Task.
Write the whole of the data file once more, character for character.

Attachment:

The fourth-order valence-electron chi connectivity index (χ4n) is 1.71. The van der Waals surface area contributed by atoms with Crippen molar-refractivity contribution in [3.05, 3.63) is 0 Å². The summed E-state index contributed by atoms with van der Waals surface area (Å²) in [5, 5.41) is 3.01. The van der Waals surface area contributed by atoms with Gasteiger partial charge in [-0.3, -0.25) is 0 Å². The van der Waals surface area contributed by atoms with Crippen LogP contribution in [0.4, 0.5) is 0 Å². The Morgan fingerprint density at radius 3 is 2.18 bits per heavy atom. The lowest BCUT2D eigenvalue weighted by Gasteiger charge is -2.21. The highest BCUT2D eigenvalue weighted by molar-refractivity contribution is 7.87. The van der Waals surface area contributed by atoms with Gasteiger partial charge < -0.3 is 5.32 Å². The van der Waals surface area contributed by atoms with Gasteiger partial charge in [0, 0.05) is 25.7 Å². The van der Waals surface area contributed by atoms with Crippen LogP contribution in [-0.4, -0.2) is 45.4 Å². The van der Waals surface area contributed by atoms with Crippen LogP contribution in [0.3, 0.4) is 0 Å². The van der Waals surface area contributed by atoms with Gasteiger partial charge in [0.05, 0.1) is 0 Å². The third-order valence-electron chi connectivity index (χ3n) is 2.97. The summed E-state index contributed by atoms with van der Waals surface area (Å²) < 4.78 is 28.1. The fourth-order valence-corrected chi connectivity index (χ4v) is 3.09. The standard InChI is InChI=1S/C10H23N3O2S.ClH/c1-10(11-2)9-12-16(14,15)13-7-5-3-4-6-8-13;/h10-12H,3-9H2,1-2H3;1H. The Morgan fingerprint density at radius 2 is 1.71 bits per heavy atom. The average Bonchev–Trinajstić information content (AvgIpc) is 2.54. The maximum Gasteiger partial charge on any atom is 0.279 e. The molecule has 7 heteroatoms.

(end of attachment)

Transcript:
The fourth-order valence-electron chi connectivity index (χ4n) is 1.71. The van der Waals surface area contributed by atoms with Crippen molar-refractivity contribution in [3.05, 3.63) is 0 Å². The summed E-state index contributed by atoms with van der Waals surface area (Å²) in [5, 5.41) is 3.01. The van der Waals surface area contributed by atoms with Gasteiger partial charge in [-0.3, -0.25) is 0 Å². The van der Waals surface area contributed by atoms with Crippen LogP contribution in [0.4, 0.5) is 0 Å². The Morgan fingerprint density at radius 3 is 2.18 bits per heavy atom. The lowest BCUT2D eigenvalue weighted by Gasteiger charge is -2.21. The highest BCUT2D eigenvalue weighted by molar-refractivity contribution is 7.87. The van der Waals surface area contributed by atoms with Gasteiger partial charge < -0.3 is 5.32 Å². The van der Waals surface area contributed by atoms with Gasteiger partial charge in [0, 0.05) is 25.7 Å². The van der Waals surface area contributed by atoms with Crippen LogP contribution in [-0.4, -0.2) is 45.4 Å². The van der Waals surface area contributed by atoms with Crippen LogP contribution in [0.3, 0.4) is 0 Å². The van der Waals surface area contributed by atoms with Gasteiger partial charge in [0.05, 0.1) is 0 Å². The third-order valence-electron chi connectivity index (χ3n) is 2.97. The summed E-state index contributed by atoms with van der Waals surface area (Å²) < 4.78 is 28.1. The fourth-order valence-corrected chi connectivity index (χ4v) is 3.09. The standard InChI is InChI=1S/C10H23N3O2S.ClH/c1-10(11-2)9-12-16(14,15)13-7-5-3-4-6-8-13;/h10-12H,3-9H2,1-2H3;1H. The Morgan fingerprint density at radius 2 is 1.71 bits per heavy atom. The average Bonchev–Trinajstić information content (AvgIpc) is 2.54. The maximum Gasteiger partial charge on any atom is 0.279 e. The molecule has 7 heteroatoms.